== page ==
A 2019 study by Christopher Bennett,* presented at the annual meeting of the American Educational Research Association, looked at the effects of test-optional policies on campus diversity at private institutions, and his findings diverged from those of previous investigations. Bennett examined more recent adopters of test-optional policies, comparing them to several groups of peer institutions with similar characteristics. The study found that implementing these policies increased the enrollment of black, Latinx, Native American, and, to a lesser extent, Pell-grant students. Because this research focused on the most recent test-optional adopters—which include a wider range of institution types—we might expect similar effects to occur at public institutions.

But are there alternatives to test-optional admissions that could expand access? One strategy several states have employed is requiring high-school students to take one of the college-entrance exams, potentially increasing the likelihood that they will pursue college studies. As of 2017, 11 states had adopted policies requiring all high-school juniors to take the SAT or the ACT, and they also pay for the students’ testing fees. Recent studies by Joshua Hyman and by Michael Hurwitz and colleagues indicate that these policies boost college enrollment by 0.5 to 3 percentage points. While required testing appears to induce low-income students to enroll at an increased rate, there is little evidence that the policy has a particular effect for black, Latinx, or Native American students. Therefore, while mandatory college-entrance exams might have some salutary effect, we are not confident this policy can close both economic and racial gaps in enrollment at selective institutions. Additionally, given the troubling and persistent racial and economic gaps in standardized-test scores, we worry that these policies will not do enough to level the playing field and expand access among underserved students.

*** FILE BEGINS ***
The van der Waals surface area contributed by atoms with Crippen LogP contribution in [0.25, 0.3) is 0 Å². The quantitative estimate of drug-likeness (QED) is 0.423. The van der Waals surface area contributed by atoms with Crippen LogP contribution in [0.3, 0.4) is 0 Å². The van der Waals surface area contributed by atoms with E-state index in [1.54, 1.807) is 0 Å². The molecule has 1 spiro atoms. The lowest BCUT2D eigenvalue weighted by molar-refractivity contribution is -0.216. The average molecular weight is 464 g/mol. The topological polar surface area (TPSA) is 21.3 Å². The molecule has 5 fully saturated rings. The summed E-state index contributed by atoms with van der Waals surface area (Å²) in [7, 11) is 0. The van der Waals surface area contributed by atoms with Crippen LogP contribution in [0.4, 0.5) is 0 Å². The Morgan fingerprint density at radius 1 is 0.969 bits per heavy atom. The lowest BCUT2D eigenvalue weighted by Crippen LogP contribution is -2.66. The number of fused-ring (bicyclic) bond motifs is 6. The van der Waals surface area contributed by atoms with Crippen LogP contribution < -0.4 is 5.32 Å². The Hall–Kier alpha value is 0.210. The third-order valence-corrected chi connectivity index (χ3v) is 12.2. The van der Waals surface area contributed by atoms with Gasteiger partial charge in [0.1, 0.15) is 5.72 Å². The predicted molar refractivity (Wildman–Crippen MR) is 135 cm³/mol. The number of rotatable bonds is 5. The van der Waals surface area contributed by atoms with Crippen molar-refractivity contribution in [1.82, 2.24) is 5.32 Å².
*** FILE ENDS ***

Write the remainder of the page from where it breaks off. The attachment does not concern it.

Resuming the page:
Recommendations

In light of recent evidence that test-optional policies at some institutions appear to have expanded campus diversity, we think there could be benefits for students if public institutions elected to adopt such a policy. However, test scores are not the only source of bias in the selective admissions process. Race and class inequalities are baked into many of the metrics that selective colleges use to evaluate applicants. For instance, there are decades of research demonstrating that low-income students and students of color have less access to the advanced high-school coursework that selective colleges view as a measure of a rigorous curriculum. While selective colleges try to evaluate applicants in the context of their individual high schools and communities—that is, taking into account whether students took advantage of the most difficult coursework available to them—other common metrics used to evaluate students may also reflect racial and class privilege.

Factors that vary by race and class can influence the perceived quality of a student’s credentials. Affluent families can afford to hire admissions consultants to prep their children for the college interview or to critique their personal essays. Similarly, underserved students may not have the same opportunity to participate in extracurricular activities as more advantaged peers, potentially because certain pursuits are not available or because they have outside responsibilities, such as having to earn money to support their families. Perhaps this is why a study by Kelly Rosinger and colleagues found that consideration of extracurricular activities during the admissions process did not move the needle substantially when it came to expanding access to selective colleges.

Other barriers stand in the way of low-income students and students of color gaining access. For instance, studies show selective colleges tend to recruit from high schools whose students are largely white and well-to-do. Less-advantaged students also lack the means to pay for college, may not have help navigating the admissions process, and may wonder if they will develop a sense of belonging on an “elite” campus. Without a comprehensive approach to recruiting, admitting, enrolling, and supporting underserved students on the way to and through college, higher education will fail to serve not only these students, but also the entire country.

It is tempting to view test-optional policies as a silver bullet that can expand access to selective colleges for all qualified students, regardless of race or class, but large systemic issues rarely have simple solutions. To a limited extent, such policies may contribute to racial and socioeconomic diversity on college campuses, but until the higher-education sector addresses the many other hurdles that block the way, access to and success in college will continue to elude many of the country’s qualified young people.

This is part of the forum, “Should State Universities Downplay the SAT?” For an alternate take, see “Standardized Tests Can Serve as a Neutral Yardstick,” by Jack Buckley.

Last updated May 19, 2020